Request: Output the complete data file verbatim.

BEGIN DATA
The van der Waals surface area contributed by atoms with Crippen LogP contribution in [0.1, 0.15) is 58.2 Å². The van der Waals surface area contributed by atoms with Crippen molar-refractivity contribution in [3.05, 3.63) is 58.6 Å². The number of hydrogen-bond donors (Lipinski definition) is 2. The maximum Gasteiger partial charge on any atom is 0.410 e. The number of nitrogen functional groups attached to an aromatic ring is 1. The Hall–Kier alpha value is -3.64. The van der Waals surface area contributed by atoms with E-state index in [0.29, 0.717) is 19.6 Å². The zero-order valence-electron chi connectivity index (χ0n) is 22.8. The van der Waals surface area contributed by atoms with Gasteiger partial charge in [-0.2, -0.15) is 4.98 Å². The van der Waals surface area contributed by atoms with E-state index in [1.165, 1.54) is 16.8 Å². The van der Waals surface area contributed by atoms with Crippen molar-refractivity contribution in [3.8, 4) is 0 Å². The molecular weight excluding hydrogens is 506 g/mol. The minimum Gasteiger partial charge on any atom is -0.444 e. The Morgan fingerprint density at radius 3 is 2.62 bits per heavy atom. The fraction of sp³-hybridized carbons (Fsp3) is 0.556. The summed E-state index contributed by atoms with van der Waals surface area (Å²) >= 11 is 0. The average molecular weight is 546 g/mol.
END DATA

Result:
The van der Waals surface area contributed by atoms with Crippen LogP contribution in [0.1, 0.15) is 58.2 Å². The van der Waals surface area contributed by atoms with Crippen molar-refractivity contribution in [3.05, 3.63) is 58.6 Å². The number of hydrogen-bond donors (Lipinski definition) is 2. The maximum Gasteiger partial charge on any atom is 0.410 e. The number of nitrogen functional groups attached to an aromatic ring is 1. The Hall–Kier alpha value is -3.64. The van der Waals surface area contributed by atoms with E-state index in [0.29, 0.717) is 19.6 Å². The zero-order valence-electron chi connectivity index (χ0n) is 22.8. The van der Waals surface area contributed by atoms with Gasteiger partial charge in [-0.2, -0.15) is 4.98 Å². The van der Waals surface area contributed by atoms with E-state index in [1.165, 1.54) is 16.8 Å². The van der Waals surface area contributed by atoms with Crippen molar-refractivity contribution in [3.8, 4) is 0 Å². The molecular weight excluding hydrogens is 506 g/mol. The minimum Gasteiger partial charge on any atom is -0.444 e. The Morgan fingerprint density at radius 3 is 2.62 bits per heavy atom. The fraction of sp³-hybridized carbons (Fsp3) is 0.556. The summed E-state index contributed by atoms with van der Waals surface area (Å²) >= 11 is 0. The average molecular weight is 546 g/mol.